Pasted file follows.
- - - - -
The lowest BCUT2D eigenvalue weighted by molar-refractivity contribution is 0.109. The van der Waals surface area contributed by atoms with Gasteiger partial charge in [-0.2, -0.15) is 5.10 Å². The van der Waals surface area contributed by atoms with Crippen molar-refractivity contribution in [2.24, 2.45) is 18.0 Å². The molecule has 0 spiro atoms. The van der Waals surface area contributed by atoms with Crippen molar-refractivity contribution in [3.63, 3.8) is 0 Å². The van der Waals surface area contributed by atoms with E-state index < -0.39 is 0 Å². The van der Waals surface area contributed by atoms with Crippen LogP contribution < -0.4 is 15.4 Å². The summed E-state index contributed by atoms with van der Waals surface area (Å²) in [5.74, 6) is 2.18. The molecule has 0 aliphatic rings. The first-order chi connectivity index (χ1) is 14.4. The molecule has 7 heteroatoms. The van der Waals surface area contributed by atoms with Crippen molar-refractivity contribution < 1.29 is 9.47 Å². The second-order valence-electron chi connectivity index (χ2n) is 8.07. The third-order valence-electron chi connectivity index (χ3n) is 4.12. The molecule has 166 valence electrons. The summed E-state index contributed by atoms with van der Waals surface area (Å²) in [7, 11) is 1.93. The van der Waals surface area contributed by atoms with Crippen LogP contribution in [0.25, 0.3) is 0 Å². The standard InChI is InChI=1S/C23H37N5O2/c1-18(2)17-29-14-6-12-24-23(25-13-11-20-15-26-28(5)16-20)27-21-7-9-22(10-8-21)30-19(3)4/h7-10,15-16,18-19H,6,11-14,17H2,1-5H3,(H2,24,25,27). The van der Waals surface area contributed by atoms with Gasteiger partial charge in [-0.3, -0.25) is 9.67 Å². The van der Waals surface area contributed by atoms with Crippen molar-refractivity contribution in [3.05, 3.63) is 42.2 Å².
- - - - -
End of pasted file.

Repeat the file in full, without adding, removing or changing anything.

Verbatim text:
The lowest BCUT2D eigenvalue weighted by molar-refractivity contribution is 0.109. The van der Waals surface area contributed by atoms with Gasteiger partial charge in [-0.2, -0.15) is 5.10 Å². The van der Waals surface area contributed by atoms with Crippen molar-refractivity contribution in [2.24, 2.45) is 18.0 Å². The molecule has 0 spiro atoms. The van der Waals surface area contributed by atoms with Crippen molar-refractivity contribution in [3.63, 3.8) is 0 Å². The van der Waals surface area contributed by atoms with E-state index < -0.39 is 0 Å². The van der Waals surface area contributed by atoms with Crippen LogP contribution < -0.4 is 15.4 Å². The summed E-state index contributed by atoms with van der Waals surface area (Å²) in [5.74, 6) is 2.18. The molecule has 0 aliphatic rings. The first-order chi connectivity index (χ1) is 14.4. The molecule has 7 heteroatoms. The van der Waals surface area contributed by atoms with Crippen molar-refractivity contribution < 1.29 is 9.47 Å². The second-order valence-electron chi connectivity index (χ2n) is 8.07. The third-order valence-electron chi connectivity index (χ3n) is 4.12. The molecule has 166 valence electrons. The summed E-state index contributed by atoms with van der Waals surface area (Å²) in [7, 11) is 1.93. The van der Waals surface area contributed by atoms with Crippen LogP contribution in [0.25, 0.3) is 0 Å². The standard InChI is InChI=1S/C23H37N5O2/c1-18(2)17-29-14-6-12-24-23(25-13-11-20-15-26-28(5)16-20)27-21-7-9-22(10-8-21)30-19(3)4/h7-10,15-16,18-19H,6,11-14,17H2,1-5H3,(H2,24,25,27). The van der Waals surface area contributed by atoms with Gasteiger partial charge in [-0.3, -0.25) is 9.67 Å². The van der Waals surface area contributed by atoms with Crippen molar-refractivity contribution in [3.05, 3.63) is 42.2 Å².